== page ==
Tuesday, June 22, 2010

Paul Thorn Illustrates Vivid 'Pimps And Preachers' Scene On Folk Art Album Cover

Paul Thorn likes to call himself Tupelo’s second most famous singer, after – of course – Elvis Presley. Dubbed by the San Francisco Chronicle as the “Springsteen from Mississippi,” Paul is a master storyteller, who expertly weaves his unique life story into each of his tracks, Pimps & Preachers included.  

Paul appeals to fans of classic as well as indie rock – he just headlined Mountain Stage at the end of May and Tupelo’s annual Elvis Festival the first weekend in June. 

Like Presley, Thorn grew up in a Pentecostal church, but Paul's father was actually the preacher. Thorn's uncle was a former pimp, and Paul's relationship with the two of them gave rise to the title track on the new album. Thorn himself was a blue-collar worker before he became a full-time musician, and is a powerful performer who, on record and on stage, weaves the pimps, preachers and characters of his adventurous life into a compelling series of tales with the directness of Elvis in his '68 comeback special.

One of the most profound songs on the Southern raconteur called “Kris Kristofferson backed by the Stones” (SF Chronicle) Paul Thorn’s new record ‘Pimps and Preachers,’ out June 22 on Perpetual Obscurity Records, is “I Hope I’m Doin’ This Right,” which features the line “Hank Williams was in the darkness when he sang ‘I Saw The Light,’ I believe there’s good in everyone, I hope I’m doin’ this right.” It’s Williams’ ability to write the song despite his own condition that inspired Thorn.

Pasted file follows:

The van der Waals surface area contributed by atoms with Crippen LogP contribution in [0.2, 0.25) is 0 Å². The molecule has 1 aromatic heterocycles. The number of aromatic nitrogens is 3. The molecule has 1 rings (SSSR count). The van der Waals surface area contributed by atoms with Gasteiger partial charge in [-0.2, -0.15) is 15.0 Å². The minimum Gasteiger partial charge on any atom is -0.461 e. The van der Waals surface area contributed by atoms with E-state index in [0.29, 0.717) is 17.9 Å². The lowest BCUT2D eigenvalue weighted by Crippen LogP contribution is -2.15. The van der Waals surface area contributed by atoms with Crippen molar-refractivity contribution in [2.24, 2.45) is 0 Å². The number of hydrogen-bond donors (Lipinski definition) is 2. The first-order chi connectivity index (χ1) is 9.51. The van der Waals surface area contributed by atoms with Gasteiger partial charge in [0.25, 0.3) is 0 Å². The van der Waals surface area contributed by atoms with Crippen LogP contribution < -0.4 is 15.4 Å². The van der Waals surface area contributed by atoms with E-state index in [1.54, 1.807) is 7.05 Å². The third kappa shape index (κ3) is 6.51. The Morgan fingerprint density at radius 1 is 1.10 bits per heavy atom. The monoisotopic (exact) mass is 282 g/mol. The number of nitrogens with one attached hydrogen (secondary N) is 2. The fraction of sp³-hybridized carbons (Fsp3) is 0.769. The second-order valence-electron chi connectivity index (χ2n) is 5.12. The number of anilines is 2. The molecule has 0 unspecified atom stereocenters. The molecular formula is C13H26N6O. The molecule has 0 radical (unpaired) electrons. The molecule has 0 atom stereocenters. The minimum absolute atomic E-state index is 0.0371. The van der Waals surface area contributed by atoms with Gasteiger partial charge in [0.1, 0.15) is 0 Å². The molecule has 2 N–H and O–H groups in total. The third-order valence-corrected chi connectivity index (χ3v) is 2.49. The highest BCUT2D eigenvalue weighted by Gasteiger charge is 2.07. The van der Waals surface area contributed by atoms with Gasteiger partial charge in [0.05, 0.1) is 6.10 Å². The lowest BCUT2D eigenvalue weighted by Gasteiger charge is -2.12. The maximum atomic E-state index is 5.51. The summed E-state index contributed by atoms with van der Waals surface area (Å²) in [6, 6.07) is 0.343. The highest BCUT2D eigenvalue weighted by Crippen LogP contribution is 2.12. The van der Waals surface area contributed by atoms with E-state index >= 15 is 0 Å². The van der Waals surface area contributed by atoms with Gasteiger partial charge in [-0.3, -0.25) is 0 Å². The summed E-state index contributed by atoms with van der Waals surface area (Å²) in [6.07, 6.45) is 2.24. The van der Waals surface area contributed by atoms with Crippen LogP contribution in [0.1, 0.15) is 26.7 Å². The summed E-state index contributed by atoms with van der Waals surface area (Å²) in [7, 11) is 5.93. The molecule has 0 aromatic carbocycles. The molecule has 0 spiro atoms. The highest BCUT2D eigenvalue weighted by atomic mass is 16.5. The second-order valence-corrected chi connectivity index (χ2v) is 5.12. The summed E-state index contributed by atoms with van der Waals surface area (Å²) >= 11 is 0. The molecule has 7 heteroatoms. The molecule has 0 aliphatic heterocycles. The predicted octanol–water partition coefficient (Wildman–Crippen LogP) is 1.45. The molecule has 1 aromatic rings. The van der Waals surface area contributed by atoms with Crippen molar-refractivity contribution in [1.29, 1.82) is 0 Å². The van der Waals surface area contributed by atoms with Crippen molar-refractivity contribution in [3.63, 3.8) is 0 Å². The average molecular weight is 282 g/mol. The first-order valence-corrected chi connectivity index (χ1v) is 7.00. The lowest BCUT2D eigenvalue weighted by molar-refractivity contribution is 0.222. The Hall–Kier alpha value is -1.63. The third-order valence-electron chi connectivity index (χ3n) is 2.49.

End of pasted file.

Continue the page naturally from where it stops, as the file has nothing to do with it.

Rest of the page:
“I was talking to somebody the other day about this and they said, ‘As big an alcoholic and a screw-up as Hank Williams was, how did he ever write a song that beautiful?’” Thorn says, “And I said, ‘He was able to write it because he was an alcoholic and a screw-up. Otherwise, he wouldn’t have even recognized where the darkness and light were.”

On top of being "a Southern-rock Bob Seger" (Rolling Stone), Paul Thorn is also an accomplished folk art painter, and he's crafted a vivid piece for the cover of his new album.

Set at the corner of Redemption Lane and Turn Out Blvd., the colorful artwork is bristling with rich detail, from the angel and devil seated on their respective street signs to a pennant's Pentecostal symbols to the fistfuls of cash on the pimp's side of the street that bear a curious resemblance to those in the preacher's collection plate. The cover, and album's title track, depicts the strange-but-true story of Thorn's preacher father and pimp uncle, two of his biggest influences.

The album cover, Thorn says, "describes who I am.” Which, Kris Kristofferson opines, is someone "absolutely Southern, absolutely original, full of heart and humor and surprises and street-wise details of trailer parks and turnip greens and love and lust that have the unmistakable ring of truth."

Paul talks about the inspiration for the song I Hope I'm Doin' This Right





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